TALLINN - Estonia is set to place a ban on the display of Soviet and Nazi symbols if a new bill is adopted by Parliament. Ammendments to the penal code will make it illegal to show such symbols as the hammer and sickle or the swastika in a way that incites hatred or disturbs public peace. The government accepted the bill last week. In the words of Justice Minister Rein Lang, one of the aims of the ammendments is to prevent people from waving the Soviet flag at memorial events, such as the May 9 ceremony commemorating the fall of the Nazi regime, known in Russia as Victory Day.
The new bill has drawn outrage from Moscow and raised an international eyebrow, with some academics questioning whether the law will restrict free speech.
While several other European nations prohibit the provocative display of the swastika, few other nations have issued a blanket ban against the hammer and sickle.
Lang said the symbols would not be entirely stricken from public display, and said the law 's if approved by vote in Parliament - would be open to judicial interpretation.
"It will be decided case-by-case if a display of the occupying regimes' symbols incites hatred and thus constitutes violation of the law or not," Lang told a press conference on Nov. 29.
"Nobody is going to ban the Soviet and Nazi symbols from being used in a theatrical performance or in research. But waving the red Soviet flags at the Bronze Soldier should be punishable as it incites hatred," he explained.
According to a Justice Ministry briefing memo, the reforms are required because the current wording of the law is too ambiguous.
"The use of certain symbols will be punishable only if two conditions have been fulfilled - if they are used to incite to hatred or disturb the public peace," the memo said.
Along with the swastika and hammer and sickle, the government also plans to ban the symbol of the Nazi SS, or secret police.
"The list is not exhaustive, it only specifies the symbols of the regimes that occupied Estonia, because their use is more likely to incite hatred due to historical reasons."
The ministry said wearing the symbols on clothing would not necessarily be considered illegal, but could be interpreted as inciting hatred depending on the circumstance.
Punishment would range from fines to prison sentences of up to three years.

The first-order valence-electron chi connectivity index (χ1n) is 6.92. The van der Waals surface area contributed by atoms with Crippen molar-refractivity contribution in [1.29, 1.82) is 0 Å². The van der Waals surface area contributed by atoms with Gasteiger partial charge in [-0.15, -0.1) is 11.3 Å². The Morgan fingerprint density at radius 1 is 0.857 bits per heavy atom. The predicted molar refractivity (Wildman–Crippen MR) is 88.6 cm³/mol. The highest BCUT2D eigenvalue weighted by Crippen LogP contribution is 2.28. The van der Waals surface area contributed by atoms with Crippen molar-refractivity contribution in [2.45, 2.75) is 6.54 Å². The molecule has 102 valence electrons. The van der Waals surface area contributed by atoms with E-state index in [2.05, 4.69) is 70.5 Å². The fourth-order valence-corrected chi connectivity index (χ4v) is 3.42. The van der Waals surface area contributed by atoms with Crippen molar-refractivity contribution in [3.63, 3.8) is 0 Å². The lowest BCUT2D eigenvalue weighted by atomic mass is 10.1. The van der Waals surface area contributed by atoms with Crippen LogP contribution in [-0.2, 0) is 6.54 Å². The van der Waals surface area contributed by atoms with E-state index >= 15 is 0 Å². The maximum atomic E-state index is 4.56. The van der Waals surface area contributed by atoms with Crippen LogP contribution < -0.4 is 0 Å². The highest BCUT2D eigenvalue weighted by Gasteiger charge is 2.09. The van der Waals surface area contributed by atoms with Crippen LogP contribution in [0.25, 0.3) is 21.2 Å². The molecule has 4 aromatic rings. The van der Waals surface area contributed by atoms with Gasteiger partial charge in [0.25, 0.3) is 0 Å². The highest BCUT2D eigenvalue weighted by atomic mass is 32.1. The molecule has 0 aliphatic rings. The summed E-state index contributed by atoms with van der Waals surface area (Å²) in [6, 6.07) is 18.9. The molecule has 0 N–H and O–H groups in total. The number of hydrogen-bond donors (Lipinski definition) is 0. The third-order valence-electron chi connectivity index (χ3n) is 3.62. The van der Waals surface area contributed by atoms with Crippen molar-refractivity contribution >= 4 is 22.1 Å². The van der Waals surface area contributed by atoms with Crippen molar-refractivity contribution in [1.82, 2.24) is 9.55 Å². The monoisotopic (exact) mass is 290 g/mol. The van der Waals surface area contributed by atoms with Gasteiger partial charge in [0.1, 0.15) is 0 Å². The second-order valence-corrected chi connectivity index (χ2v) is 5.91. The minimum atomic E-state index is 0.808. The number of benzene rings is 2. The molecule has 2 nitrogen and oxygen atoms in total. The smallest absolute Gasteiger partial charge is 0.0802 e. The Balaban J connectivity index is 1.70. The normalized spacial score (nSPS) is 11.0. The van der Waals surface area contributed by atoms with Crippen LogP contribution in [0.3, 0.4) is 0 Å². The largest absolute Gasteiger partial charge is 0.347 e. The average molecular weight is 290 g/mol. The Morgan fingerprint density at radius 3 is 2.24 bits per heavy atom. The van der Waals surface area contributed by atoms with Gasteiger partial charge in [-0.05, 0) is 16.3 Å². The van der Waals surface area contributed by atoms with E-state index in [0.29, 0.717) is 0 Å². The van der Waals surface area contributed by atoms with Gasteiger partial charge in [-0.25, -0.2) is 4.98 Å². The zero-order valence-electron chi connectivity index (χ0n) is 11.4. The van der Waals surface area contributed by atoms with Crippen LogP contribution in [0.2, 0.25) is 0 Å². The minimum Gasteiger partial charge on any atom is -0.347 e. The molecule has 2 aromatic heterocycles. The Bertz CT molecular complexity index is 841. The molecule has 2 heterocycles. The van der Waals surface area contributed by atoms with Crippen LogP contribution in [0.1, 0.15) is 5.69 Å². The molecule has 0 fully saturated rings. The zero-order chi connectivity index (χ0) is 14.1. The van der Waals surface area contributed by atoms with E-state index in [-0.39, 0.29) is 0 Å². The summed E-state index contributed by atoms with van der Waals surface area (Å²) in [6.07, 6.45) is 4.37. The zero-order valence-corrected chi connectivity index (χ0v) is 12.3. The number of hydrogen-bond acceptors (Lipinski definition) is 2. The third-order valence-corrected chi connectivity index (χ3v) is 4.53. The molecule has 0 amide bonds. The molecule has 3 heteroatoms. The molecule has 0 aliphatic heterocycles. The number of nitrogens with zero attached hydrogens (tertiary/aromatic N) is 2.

The Russian Foreign Ministry immediately issued a furious statement, saying it was "blasphemous" to compare the Soviet symbol with Nazi emblems. A ministry spokesman told Russian press that the actions were deliberately provocative and would seriously aggravate relations between the neighboring countries.
Foreign Minister Sergey Lavrov was quoted by Interfax as saying, "From a political standpoint, I do not see any explanation [for the ban] other than a desire to create artificial problems under conditions when we need to solve real problems including the problem of the Russian-speaking population in Latvia and Estonia," Lavrov was quoted.
Independent analysts were skeptical of the ban, but for different reasons. Tartu University lecturer Heiko Paabo, a researcher in transition studies, questioned the reforms, which he said could again turn the hammer and sickle into a symbol of resistance.
"On one hand, it limits people's ability to express themselves and can be seen as a threat to expression," Paabo said. "On the other hand, these symbols are very strongly related to violence and values which are not accepted in West European society," he said.
"I would prefer using different means to deal with [the problem], namely educating people about the meaning of these symbols. If you prohibit something, it brings even more sympathy or support than should exist," he said.
The academic added that it was difficult to determine where to draw the line, and questioned whether the ubiquitous image of Che Guevara 's another infamous violent revolutionary 's should also be banned.
"Should we ban all such images, or allow them to exist but try to give the symbol its proper significance?" Paabo asked.
Social commentators in Estonia have also questioned interpretation of the law and raised the example of party costumes as an area that could cause confusion.
"What if I decide to dress up as a pioneer [Soviet equivalent of a boy scout or girl scout - ed.] to go to a party 's should I be put in jail?" one member of the public asked on an Internet bulletin board.
The European Union shied away from introducing similar laws in 2005.
Latvia already bans the display of both Nazi and Soviet symbols at public meetings, while Hungary has adopted a blanket ban on symbols of both occupying forces.
Lithuanian MEP Vytautas Landsbergis has called for a Europe-wide ban on communist symbolica.
Parliament is due to consider the reforms at a later sitting.